First detection of microsporidia in animal faecal samples in urban parks in Leicester, UK.

Date

2017-09-28

Advisors

Journal Title

Journal ISSN

ISSN

DOI

Volume Title

Publisher

British Society for Parasitology

Type

Conference

Peer reviewed

Yes

Abstract

Microsporidia are recognised as an emerging opportunistic group of pathogens. Recent studies highlight the possible zoonotic potential of various microsporidia species but transmission routes in humans and animals are still difficult to evaluate. The aim of this study was to determine the presence of human-related microsporidia (Enterocytozoon bieneusi and Encephalitozoon spp.) in animal faecal samples from urban parks in Leicester. A total of 117 faecal samples were collected during the winter months of 2016/17 from Victoria Park (LE1 7RY), Knighton Park (LE2 3RT) and Bradgate Park (LE6 0HE). A veterinarian identified the following animal species through visual analysis of each sample: 45 avian (10 pigeon, 5 songbird, 30 waterfowl), 1 fox, 60 deer, 5 dog and 6 uncertain species. Fresh faecal smears were prepared and stained using Weber’s modified trichrome stain following previous methodologies. The microscopic analysis of each smear provided the following preliminary results: 8 samples (6.8%; 1 songbird and 7 deer) were positive for Encephalitozoon spp. The positive avian sample was collected from Victoria Park and the deer samples from Bradgate Park. Our group previously detected microsporidia in faecal samples from dogs collected in the same months in 2015/16 but from another park in Leicester (Castle Gardens, LE1 5WH), indicating a possible distribution of microsporidia in the Leicester urban environment. However, further studies are required to determine if there is a risk for the population. Despite human-pathogenic microsporidia detected in avian species, the detection of these emerging human pathogens in deer has been poorly described. Urban animals, domestic and wild, may be carriers for microsporidia presenting a risk for human health that should be fully understood to prevent future infections.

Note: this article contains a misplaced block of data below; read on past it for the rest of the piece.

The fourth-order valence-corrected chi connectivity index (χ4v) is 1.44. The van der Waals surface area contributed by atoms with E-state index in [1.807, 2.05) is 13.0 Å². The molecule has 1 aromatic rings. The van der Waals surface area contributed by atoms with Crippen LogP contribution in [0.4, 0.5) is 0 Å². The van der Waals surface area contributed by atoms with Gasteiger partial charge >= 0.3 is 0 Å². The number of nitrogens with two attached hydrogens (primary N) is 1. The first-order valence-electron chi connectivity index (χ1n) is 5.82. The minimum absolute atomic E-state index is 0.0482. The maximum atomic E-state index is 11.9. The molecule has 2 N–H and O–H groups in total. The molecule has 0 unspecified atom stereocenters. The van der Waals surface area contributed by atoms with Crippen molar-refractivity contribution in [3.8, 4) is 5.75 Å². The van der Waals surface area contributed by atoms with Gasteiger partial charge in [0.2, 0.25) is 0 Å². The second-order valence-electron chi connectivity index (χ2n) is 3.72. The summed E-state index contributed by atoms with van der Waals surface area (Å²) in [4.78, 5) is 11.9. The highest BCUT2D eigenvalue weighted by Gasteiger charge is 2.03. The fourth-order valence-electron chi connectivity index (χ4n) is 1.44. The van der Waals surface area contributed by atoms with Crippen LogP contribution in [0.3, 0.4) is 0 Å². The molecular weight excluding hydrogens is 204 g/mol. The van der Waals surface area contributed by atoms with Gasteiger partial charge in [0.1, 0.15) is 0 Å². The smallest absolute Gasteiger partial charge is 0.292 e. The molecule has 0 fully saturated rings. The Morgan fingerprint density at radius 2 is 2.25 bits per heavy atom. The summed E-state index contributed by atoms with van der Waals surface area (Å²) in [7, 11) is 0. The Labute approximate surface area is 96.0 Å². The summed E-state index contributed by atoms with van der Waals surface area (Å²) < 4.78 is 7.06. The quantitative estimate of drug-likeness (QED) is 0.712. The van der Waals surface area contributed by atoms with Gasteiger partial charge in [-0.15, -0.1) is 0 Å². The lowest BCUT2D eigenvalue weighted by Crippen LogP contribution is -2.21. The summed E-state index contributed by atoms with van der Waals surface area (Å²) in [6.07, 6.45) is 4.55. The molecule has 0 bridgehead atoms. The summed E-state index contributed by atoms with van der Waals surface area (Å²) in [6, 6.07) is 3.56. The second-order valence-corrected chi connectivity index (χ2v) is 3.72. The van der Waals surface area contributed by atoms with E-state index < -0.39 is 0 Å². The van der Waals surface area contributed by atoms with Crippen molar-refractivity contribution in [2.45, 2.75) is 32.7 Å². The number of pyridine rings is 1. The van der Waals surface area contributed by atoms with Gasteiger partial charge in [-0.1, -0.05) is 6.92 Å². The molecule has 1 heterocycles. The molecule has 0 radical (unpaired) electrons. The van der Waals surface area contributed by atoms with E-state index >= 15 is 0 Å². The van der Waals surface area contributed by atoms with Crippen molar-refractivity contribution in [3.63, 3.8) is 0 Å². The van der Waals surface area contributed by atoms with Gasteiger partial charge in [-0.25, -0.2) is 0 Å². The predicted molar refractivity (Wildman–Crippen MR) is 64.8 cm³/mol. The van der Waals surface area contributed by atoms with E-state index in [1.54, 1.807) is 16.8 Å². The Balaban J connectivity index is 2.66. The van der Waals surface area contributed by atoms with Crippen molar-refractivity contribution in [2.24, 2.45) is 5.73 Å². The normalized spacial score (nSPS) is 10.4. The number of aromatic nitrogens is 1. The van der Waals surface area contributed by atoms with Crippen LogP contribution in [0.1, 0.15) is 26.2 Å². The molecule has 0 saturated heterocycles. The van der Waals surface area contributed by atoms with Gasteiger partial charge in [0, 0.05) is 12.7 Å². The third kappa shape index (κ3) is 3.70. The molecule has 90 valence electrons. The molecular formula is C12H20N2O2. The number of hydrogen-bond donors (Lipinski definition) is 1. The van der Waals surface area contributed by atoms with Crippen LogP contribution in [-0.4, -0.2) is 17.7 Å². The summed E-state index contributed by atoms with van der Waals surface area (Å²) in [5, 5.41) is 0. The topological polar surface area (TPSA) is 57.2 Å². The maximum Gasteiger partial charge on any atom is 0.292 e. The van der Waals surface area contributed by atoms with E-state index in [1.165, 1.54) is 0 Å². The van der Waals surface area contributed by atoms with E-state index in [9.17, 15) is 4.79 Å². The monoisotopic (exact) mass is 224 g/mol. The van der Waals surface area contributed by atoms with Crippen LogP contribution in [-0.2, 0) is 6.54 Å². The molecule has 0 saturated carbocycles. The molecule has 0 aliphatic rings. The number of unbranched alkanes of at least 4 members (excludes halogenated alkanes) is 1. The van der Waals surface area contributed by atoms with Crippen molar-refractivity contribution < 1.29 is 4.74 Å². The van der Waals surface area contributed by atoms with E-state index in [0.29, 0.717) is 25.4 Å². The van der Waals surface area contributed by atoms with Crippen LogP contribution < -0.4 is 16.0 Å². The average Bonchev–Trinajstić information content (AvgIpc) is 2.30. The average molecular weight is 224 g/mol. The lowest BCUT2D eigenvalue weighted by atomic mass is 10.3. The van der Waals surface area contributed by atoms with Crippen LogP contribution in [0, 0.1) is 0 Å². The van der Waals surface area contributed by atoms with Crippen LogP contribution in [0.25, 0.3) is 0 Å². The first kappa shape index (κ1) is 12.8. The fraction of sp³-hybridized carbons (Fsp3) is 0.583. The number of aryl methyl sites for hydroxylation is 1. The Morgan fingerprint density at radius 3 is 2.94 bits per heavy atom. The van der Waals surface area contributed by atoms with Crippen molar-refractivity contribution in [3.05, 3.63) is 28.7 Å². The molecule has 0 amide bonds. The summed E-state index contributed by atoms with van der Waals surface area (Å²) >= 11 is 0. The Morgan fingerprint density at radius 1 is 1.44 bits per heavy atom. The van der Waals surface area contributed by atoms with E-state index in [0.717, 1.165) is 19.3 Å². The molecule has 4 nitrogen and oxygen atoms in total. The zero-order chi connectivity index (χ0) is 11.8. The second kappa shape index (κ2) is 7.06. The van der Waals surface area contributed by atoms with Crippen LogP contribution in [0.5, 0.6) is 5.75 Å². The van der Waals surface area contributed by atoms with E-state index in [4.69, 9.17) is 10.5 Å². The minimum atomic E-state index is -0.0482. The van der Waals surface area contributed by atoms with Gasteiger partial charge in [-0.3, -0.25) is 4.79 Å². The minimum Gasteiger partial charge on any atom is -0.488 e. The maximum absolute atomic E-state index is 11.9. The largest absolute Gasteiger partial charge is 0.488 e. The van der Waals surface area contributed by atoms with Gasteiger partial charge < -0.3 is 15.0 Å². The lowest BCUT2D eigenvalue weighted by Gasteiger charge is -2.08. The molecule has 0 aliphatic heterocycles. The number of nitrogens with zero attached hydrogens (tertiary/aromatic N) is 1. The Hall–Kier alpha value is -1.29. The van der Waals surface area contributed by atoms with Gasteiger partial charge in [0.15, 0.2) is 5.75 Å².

Description

Keywords

Microsporidia, Animal faecal samples, Leicester

Citation

Hoosen H., Izquierdo F., del Águila C., Fenoy S., Magnet A., Anjum U., Peña-Fernández A. (2017) First detection of microsporidia in animal faecal samples in urban parks in Leicester, UK. British Society for Parasitology - Autumn Symposium, London, UK, September 2017.

Rights

Research Institute

Leicester Institute for Pharmaceutical Innovation - From Molecules to Practice (LIPI)